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ASA: Early Postsurgical Food Intake Beneficial to Children

Liberal policy linked to improved recovery and no increase in incidence of postoperative vomiting

MONDAY, Oct. 20 (HealthDay News) -- In children who undergo surgery, early postoperative oral intake of food and drink is associated with improved recovery, according to research presented at the American Society of Anesthesiologists annual meeting held Oct. 18 to 22 in Orlando, Fla.

Oliver C. Radke, M.D., of the University of California San Francisco, and colleagues randomly assigned 147 urologic patients aged 16 or younger to either remain without food or drink for six hours after extubation (conservative group) or to eat and drink as soon as they wished (liberal group).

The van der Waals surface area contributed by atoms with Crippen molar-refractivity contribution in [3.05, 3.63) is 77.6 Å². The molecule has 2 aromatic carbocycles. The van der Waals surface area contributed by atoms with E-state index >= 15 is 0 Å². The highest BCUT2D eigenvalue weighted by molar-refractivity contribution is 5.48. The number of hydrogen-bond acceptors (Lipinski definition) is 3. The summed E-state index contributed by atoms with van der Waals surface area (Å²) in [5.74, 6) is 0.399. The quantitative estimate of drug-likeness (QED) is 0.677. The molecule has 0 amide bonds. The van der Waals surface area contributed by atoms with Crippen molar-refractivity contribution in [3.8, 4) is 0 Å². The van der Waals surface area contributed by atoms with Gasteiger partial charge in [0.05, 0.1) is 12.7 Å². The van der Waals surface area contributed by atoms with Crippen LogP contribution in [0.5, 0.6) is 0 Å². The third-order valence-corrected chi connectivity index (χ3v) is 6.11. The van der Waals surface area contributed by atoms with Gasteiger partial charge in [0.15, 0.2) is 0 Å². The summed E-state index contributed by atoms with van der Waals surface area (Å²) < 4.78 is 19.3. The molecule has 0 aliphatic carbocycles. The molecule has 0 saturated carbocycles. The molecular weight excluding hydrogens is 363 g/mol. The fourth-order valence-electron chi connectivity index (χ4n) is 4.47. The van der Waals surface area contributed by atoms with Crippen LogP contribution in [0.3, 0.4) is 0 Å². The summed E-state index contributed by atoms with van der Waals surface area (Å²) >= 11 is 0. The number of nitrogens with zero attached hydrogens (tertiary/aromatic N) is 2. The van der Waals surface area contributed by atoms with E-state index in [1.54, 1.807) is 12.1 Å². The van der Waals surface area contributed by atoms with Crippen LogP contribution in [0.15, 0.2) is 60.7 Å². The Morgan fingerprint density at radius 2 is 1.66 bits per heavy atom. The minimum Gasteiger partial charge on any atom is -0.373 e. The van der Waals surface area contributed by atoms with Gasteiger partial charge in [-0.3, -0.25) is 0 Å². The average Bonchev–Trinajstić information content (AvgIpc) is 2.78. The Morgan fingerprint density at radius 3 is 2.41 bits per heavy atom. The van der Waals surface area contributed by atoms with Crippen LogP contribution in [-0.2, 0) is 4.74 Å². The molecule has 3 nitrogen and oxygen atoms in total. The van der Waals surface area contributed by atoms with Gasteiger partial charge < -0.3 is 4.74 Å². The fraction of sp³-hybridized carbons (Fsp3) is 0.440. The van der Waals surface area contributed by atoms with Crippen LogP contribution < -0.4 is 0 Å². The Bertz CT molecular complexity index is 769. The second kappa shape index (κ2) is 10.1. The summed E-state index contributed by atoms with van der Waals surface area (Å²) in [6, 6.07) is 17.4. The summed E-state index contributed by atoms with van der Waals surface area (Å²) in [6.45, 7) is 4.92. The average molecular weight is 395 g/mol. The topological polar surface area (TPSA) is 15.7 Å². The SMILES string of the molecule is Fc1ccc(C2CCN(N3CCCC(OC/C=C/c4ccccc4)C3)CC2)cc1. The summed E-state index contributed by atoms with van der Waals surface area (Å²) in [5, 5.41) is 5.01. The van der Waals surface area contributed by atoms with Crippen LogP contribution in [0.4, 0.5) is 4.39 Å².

Compared to the conservative group, the researchers found that the liberal group initiated fluid and food intake significantly earlier (143 minutes versus 425 minutes, and 283 minutes versus 504 minutes, respectively). They also found that the liberal group was significantly more likely to report feeling "happy" after extubation.

"A liberal drinking and eating policy that takes children's needs into consideration improves recovery and does not increase the incidence of postoperative vomiting," the authors conclude. "Moreover, it seems to significantly improve the patient's well-being and might even favorably influence the perception of pain."

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